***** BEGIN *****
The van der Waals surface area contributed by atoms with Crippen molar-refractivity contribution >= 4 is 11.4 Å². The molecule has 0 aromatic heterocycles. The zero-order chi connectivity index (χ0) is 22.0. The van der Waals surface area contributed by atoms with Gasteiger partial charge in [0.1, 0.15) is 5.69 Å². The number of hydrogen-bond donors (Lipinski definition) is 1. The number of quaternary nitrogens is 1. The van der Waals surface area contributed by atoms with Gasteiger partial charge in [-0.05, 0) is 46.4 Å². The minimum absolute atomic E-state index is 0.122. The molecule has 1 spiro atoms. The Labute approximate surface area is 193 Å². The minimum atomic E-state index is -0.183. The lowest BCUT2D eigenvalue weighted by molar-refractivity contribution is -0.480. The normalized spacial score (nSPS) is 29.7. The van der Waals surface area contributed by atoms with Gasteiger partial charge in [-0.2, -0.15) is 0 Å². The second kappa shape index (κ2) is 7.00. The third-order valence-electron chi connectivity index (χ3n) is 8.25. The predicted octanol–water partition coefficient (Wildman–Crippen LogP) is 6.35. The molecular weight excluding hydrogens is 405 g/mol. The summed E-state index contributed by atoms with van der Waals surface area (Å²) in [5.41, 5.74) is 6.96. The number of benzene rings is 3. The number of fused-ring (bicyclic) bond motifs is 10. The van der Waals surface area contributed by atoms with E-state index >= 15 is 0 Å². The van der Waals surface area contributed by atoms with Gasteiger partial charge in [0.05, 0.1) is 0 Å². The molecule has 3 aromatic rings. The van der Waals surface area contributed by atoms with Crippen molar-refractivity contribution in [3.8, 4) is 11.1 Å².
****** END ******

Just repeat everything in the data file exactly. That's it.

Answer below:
The van der Waals surface area contributed by atoms with Crippen molar-refractivity contribution >= 4 is 11.4 Å². The molecule has 0 aromatic heterocycles. The zero-order chi connectivity index (χ0) is 22.0. The van der Waals surface area contributed by atoms with Gasteiger partial charge in [0.1, 0.15) is 5.69 Å². The number of hydrogen-bond donors (Lipinski definition) is 1. The number of quaternary nitrogens is 1. The van der Waals surface area contributed by atoms with Gasteiger partial charge in [-0.05, 0) is 46.4 Å². The minimum absolute atomic E-state index is 0.122. The molecule has 1 spiro atoms. The Labute approximate surface area is 193 Å². The minimum atomic E-state index is -0.183. The lowest BCUT2D eigenvalue weighted by molar-refractivity contribution is -0.480. The normalized spacial score (nSPS) is 29.7. The van der Waals surface area contributed by atoms with Gasteiger partial charge in [-0.2, -0.15) is 0 Å². The second kappa shape index (κ2) is 7.00. The third-order valence-electron chi connectivity index (χ3n) is 8.25. The predicted octanol–water partition coefficient (Wildman–Crippen LogP) is 6.35. The molecular weight excluding hydrogens is 405 g/mol. The summed E-state index contributed by atoms with van der Waals surface area (Å²) in [5.41, 5.74) is 6.96. The number of benzene rings is 3. The number of fused-ring (bicyclic) bond motifs is 10. The van der Waals surface area contributed by atoms with E-state index >= 15 is 0 Å². The van der Waals surface area contributed by atoms with Gasteiger partial charge in [0.05, 0.1) is 0 Å². The molecule has 3 aromatic rings. The van der Waals surface area contributed by atoms with Crippen molar-refractivity contribution in [3.8, 4) is 11.1 Å².